Gin Van, Joan Collins and Rare Earth

Friday is upon us, so a few notes about cocktails.

Blue Hawaiian, anyone?

Cocktail snobbery is suffering a (deserved) backlash, as Robert O. Simonson of the New York Times points out in When Bad Drinks Go Good:

Just as the cocktail renaissance has brought renewed fame to classics like the martini, the Manhattan and the Negroni, it has heaped fresh infamy on a rogues’ gallery of less classy concoctions, most of which emerged during the final decades of the last century.

Now a backlash of sorts has begun, as some high-end bartenders apply their skills to a new challenge: doing bad drinks well.

Bars like Holiday Cocktail Lounge in New York; Pépé Le Moko in Portland, Oregon; and the Automatic in Cambridge, Massachusetts, where the martini shares space on the menu with a blue margarita, have risen to this curious challenge.

Whenever I see the Blue Hawaiian cocktail, which is not often, I compusively think of Elvis in Blue Hawaii (1961):

Superb sash.

Two by two.

The martini is not a complex drink.

Mercifully, this article keeps the options simple:

The cocktail world is divided into two camps: those who order martinis and those who don’t. And for those who don’t, it may be because they just haven’t found their best martini yet.

There are many different ways to mix this cocktail, and there’s a recipe out there for everyone ― you just have to know what to ask for when you stroll up to the bar. 

Classically, a martini is one part dry vermouth to four parts gin. But that recipe is not set in stone ― here are eight different ways you can order the cocktail. Figure out what’s right for you and have a better happy hour.

Read the entire article: How To Order A Martini Like A Total Pro.

Gin van (New World Trading Company)

A great concept from the United Kingdom: a mobile gin van:

Forget hosting a BYOB gathering, you can now pay for a mobile gin van to deliver delicious drinks straight to your party. The catch is that you can’t have the van, called The Wanderer, on speed dial for a quick drink or two.

Instead, the van, created by New World Trading Company (NWTC), has to be hired as a fully-kitted mobile bar, so it’s more suitable for weddings and big celebrations than your average house party.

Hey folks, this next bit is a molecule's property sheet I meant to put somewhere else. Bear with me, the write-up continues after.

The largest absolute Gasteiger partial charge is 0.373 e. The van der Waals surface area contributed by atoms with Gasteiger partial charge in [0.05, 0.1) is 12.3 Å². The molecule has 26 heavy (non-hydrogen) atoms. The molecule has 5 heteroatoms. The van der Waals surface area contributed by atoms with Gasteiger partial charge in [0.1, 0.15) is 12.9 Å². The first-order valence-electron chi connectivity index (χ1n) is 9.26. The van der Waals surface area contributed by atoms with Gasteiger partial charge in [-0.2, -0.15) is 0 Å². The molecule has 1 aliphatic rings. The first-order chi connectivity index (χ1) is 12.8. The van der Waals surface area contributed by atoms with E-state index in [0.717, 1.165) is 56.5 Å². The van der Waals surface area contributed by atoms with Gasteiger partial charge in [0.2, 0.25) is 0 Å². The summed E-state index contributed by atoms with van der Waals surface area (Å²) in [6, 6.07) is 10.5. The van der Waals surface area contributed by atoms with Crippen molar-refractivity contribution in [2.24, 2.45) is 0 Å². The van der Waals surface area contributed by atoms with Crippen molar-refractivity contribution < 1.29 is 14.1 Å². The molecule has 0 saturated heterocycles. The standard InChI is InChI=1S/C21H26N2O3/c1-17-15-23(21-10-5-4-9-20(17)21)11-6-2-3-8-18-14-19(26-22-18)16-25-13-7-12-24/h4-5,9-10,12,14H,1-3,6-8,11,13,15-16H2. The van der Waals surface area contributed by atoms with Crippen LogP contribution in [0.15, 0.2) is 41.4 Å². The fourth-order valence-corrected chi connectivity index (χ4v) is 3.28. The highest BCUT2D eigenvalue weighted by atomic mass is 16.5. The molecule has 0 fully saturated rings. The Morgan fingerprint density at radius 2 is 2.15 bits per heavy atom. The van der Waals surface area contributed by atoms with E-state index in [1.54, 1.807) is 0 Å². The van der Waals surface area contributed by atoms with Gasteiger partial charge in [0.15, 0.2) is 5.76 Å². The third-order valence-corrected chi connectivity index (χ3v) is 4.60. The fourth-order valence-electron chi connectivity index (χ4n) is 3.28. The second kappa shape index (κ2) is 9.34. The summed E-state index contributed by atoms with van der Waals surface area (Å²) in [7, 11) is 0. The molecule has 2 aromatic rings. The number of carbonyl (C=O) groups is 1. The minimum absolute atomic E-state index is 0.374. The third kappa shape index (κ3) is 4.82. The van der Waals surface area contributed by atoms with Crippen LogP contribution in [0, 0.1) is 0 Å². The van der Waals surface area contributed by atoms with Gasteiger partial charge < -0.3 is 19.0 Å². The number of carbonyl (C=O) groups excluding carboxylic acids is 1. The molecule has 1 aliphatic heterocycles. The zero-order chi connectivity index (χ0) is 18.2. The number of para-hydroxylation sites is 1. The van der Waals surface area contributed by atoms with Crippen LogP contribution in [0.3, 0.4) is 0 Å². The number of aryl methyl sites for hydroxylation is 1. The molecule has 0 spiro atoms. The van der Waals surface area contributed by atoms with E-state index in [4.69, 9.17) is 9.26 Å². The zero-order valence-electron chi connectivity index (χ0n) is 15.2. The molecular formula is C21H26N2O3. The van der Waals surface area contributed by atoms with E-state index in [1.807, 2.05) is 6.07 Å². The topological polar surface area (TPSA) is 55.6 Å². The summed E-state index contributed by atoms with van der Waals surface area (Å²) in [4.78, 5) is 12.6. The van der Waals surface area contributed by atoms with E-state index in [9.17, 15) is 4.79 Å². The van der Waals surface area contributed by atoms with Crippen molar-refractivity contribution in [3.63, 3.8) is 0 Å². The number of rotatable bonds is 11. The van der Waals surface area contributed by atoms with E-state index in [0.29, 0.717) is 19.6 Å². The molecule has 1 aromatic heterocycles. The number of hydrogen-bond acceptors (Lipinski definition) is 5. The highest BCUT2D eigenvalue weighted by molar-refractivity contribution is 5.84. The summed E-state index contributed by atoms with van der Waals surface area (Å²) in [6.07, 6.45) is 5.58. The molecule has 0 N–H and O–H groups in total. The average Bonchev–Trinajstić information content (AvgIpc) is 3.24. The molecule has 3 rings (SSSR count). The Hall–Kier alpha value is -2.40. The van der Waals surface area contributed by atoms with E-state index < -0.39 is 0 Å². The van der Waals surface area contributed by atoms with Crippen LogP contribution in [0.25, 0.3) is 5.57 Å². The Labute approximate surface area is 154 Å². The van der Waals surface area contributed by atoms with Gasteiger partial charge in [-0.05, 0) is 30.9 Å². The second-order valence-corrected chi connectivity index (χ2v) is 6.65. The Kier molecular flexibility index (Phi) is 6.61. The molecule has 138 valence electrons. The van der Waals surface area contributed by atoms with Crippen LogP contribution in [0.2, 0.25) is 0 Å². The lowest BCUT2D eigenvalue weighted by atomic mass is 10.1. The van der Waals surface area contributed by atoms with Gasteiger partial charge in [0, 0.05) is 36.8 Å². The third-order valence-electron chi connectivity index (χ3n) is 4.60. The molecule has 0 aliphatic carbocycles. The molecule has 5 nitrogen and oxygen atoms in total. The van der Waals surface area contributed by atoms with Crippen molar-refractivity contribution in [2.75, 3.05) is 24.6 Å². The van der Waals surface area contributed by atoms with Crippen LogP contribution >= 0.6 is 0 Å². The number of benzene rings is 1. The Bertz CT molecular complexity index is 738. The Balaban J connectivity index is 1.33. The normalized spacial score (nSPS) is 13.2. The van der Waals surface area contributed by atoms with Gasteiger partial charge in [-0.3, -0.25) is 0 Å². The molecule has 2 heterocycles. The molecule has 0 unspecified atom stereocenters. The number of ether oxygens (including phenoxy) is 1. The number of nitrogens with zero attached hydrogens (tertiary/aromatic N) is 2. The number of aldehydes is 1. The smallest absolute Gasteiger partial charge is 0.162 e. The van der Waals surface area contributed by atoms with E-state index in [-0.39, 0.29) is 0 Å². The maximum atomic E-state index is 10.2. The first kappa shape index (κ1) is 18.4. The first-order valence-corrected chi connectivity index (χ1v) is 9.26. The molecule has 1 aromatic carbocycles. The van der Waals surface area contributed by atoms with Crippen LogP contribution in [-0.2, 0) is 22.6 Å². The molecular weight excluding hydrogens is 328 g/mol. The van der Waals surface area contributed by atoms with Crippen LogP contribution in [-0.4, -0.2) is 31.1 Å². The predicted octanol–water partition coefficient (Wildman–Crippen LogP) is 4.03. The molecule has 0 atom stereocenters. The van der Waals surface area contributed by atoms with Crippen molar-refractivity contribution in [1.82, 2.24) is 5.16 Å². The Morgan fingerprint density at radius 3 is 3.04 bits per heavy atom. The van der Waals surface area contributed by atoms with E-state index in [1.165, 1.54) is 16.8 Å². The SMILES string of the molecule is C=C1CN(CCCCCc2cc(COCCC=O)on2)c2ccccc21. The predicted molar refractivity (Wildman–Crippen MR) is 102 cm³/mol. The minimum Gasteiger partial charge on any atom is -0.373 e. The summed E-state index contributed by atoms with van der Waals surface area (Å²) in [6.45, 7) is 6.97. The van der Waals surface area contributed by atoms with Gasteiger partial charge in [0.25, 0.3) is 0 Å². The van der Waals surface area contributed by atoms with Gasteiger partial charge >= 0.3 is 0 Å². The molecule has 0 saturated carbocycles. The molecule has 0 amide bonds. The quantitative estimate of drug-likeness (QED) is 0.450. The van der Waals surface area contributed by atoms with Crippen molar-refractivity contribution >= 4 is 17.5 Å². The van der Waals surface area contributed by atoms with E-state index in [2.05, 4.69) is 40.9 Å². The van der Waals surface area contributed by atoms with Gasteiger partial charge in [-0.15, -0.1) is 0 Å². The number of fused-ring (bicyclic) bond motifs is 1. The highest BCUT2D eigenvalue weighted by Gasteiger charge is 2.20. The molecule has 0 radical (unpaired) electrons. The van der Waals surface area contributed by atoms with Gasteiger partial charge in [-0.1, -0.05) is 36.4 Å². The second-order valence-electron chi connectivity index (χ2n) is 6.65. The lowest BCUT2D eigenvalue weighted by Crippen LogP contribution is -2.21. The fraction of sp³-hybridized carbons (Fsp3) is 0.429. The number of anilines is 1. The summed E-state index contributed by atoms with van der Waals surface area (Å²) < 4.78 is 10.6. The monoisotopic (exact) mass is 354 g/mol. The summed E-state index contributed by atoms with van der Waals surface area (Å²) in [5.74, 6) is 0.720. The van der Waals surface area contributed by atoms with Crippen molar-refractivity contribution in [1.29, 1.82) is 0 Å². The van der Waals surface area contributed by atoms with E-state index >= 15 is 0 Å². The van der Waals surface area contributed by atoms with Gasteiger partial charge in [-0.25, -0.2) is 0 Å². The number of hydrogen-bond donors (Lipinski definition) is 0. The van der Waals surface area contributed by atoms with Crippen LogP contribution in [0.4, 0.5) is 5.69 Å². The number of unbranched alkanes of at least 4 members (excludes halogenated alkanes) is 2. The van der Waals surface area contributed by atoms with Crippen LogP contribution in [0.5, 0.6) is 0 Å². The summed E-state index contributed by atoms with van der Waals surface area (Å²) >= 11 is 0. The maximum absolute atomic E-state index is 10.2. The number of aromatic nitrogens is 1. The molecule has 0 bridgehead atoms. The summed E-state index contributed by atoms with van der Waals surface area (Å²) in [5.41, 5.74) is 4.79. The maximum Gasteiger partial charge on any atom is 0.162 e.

Still, dedicated gin fans may be tempted to club together for an extravagant Saturday night after hearing what the van offers.

Read the article by Rachel Moss: This Mobile Gin Van Will Deliver Cocktails Straight To Your Party (But There’s A Catch).

From the UK’s Daily Mail, an article on retro drinks and the current popularity of bitter drinks (the Negroni) and ingredients (such as Campari, Cinzano and Aperol):

Speaking about the new trend, John Vine, drinks buyer at Waitrose, said: ‘Bitter notes can be refreshing and act as a foil to sweetness , the right balance makes for the perfect cocktail.’

His comments correspond with data from the store, which shows a thirty five per cent sales increase in sales of Cinzano, which is perhaps best known for its placement in the iconic TV advert featuring Leonard Rossiter and Joan Collins.

I am a fan of bitter cocktails and have written previously about the Negroni.  Such drinks reflect, in some ways, this vale of tears through which we pass.

Failing to recall the “iconic TV ad,” I looked it up:

Outstanding.  According to the Campari corporate website:

Rated 11th best TV commercial of all time, the most famous Cinzano TV ads were those of Leonard Rossiter and Joan Collins during the 1970s. The infamous couple engaged in 10 unforgettable slapstick sketches that always ended in Rossiter pouring a glass of Cinzano on a progressively more resigned Joan Collins.

Here is another one, this time about rose.

The Gin Corner

Rose be damned.  I am partial to gin.  Spaniards apparently take their gin and tonic seriously:

“In Spain, gin-tonic is not just a cocktail, 
it is an obsession,” says José Andrés. Here’s everything you need to know to nail this iconic drink at home—and six places in the States with excellent G&T options.

  • In Spain, fresh herbs (lemon verbena, rosemary or lavender), 
lemon peel, juniper berries, edible flowers and even whole spices are used to enhance the gin’s botanicals.
  • Spanish bars stock as many as 50 different gins. Our choice: a London dry style. José’s two favorites: Rives Special Premium Tridestilada from Andalusia and Xoriguer Gin de Mahón from Menorca.
  • Amplify the aroma of the 
gin and the garnishes with a large wine glass or goblet.
  • Big ice cubes keep your gin-tonic chilled without watering 
it down.
  • Look for tonic made with cane sugar or agave (not high-fructose syrup), such as Q, Fever-Tree or Fentimans, for 
a balanced mix 
of sweetness 
cut with quinine bitterness.

In particular, I endorse lemon (rather than lime); lots of ice (most G&Ts are insufficiently cold); and high-quality, non-syrupy tonic.

Read the full article here: How to Make the Perfect Gin and Tonic, According to José Andrés.

Also, from the Boston Globe, a recipe-filled article for new gin cocktails from New England distillers.

The Joy Division (via Liquor.com)